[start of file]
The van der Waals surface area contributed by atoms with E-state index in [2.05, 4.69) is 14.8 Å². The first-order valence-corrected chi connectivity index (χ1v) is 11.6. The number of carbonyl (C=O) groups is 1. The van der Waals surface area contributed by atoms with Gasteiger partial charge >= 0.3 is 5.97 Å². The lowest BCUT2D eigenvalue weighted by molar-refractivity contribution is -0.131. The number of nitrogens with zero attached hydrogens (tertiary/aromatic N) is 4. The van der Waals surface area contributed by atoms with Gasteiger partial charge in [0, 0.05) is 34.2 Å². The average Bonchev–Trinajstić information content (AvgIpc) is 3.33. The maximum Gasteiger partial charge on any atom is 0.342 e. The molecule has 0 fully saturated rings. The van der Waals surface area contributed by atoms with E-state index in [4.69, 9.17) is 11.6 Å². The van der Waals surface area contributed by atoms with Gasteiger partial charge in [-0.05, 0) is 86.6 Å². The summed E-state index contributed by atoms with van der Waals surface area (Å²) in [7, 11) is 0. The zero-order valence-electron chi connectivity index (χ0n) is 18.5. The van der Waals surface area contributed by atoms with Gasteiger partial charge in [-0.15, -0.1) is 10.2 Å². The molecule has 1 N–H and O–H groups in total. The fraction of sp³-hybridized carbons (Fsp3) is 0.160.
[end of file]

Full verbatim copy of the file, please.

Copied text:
The van der Waals surface area contributed by atoms with E-state index in [2.05, 4.69) is 14.8 Å². The first-order valence-corrected chi connectivity index (χ1v) is 11.6. The number of carbonyl (C=O) groups is 1. The van der Waals surface area contributed by atoms with Gasteiger partial charge >= 0.3 is 5.97 Å². The lowest BCUT2D eigenvalue weighted by molar-refractivity contribution is -0.131. The number of nitrogens with zero attached hydrogens (tertiary/aromatic N) is 4. The van der Waals surface area contributed by atoms with Gasteiger partial charge in [0, 0.05) is 34.2 Å². The average Bonchev–Trinajstić information content (AvgIpc) is 3.33. The maximum Gasteiger partial charge on any atom is 0.342 e. The molecule has 0 fully saturated rings. The van der Waals surface area contributed by atoms with E-state index in [4.69, 9.17) is 11.6 Å². The van der Waals surface area contributed by atoms with Gasteiger partial charge in [-0.05, 0) is 86.6 Å². The summed E-state index contributed by atoms with van der Waals surface area (Å²) in [7, 11) is 0. The zero-order valence-electron chi connectivity index (χ0n) is 18.5. The van der Waals surface area contributed by atoms with Gasteiger partial charge in [-0.15, -0.1) is 10.2 Å². The molecule has 1 N–H and O–H groups in total. The fraction of sp³-hybridized carbons (Fsp3) is 0.160.